6:00 pm — Reception (with hors d'oeuvre and a cash bar)
7:00 pm — Lecture
Edward Lodi discusses his book, The Angel of Hadley: A Legend of King Philip’s War and the Strange History Behind It. He gives a brief account of the Indian attack on Hadley on September 1, 1675, when a mysterious stranger suddenly appeared to save the day, then just as suddenly vanished, causing the settlers to believe that he was an emissary sent by God.
In reality the stranger was none other than William Goffe, one of the judges who, in 1649, condemned King Charles I to death. A hero of the English Civil Wars, Goffe was one of the most powerful men in Britain, until 1660, when Charles II sought vengeance upon those responsible for his father’s death, and Goffe and his fellow regicides became the objects of one of the greatest manhunts in all of history.
Lodi describes Goffe’s adventures in Boston and New Haven, where, aided by fellow Puritans, and hiding in cellars and caves, he and his father-in-law Edward Whalley, with many narrow escapes, eluded capture from agents actively seeking them. In 1664 they fled to the small frontier settlement of Hadley, where they remained hidden in the minister’s cramped cellar for eleven years, their presence known to only a few.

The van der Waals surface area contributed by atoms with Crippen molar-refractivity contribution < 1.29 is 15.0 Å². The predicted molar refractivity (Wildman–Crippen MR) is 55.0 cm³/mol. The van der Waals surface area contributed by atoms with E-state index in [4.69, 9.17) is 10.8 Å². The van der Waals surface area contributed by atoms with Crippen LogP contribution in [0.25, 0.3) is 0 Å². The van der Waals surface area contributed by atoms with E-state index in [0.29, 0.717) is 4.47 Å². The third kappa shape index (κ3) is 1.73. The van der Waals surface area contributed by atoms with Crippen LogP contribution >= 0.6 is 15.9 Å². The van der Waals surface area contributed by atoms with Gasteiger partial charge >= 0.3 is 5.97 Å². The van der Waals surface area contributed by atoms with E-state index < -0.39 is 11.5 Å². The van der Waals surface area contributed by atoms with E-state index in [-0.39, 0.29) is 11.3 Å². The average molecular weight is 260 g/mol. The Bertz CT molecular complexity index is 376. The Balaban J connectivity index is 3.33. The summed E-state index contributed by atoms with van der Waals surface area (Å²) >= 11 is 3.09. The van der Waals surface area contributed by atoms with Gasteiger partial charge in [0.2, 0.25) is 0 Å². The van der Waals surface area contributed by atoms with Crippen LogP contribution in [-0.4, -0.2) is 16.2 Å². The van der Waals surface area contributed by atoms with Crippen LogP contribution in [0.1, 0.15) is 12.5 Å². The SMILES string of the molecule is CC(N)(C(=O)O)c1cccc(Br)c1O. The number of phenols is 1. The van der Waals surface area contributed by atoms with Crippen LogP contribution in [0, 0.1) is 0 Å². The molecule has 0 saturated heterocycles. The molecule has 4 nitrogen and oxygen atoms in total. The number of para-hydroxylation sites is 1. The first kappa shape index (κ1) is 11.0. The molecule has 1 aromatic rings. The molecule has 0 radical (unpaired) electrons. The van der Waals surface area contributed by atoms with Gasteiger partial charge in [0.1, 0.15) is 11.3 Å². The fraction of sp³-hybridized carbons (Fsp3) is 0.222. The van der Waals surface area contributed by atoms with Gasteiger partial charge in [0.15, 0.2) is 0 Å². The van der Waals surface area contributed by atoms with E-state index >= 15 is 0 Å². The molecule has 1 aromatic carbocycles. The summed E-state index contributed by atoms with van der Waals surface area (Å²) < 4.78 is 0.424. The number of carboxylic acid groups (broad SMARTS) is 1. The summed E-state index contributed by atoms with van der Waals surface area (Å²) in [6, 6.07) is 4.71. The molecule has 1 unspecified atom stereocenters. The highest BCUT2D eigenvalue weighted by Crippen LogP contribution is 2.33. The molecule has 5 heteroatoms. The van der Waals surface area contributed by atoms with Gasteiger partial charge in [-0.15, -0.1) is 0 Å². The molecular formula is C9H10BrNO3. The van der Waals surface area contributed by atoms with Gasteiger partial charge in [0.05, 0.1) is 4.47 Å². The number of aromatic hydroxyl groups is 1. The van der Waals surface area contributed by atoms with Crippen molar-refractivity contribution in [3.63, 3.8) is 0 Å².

He rounds out his talk with some of the many stories and legends that arose around Goffe and Whalley and theories on their ultimate fate, as well as an account of a third regicide, John Dixwell, who hid in Hadley briefly before living openly in New Haven under an assumed name.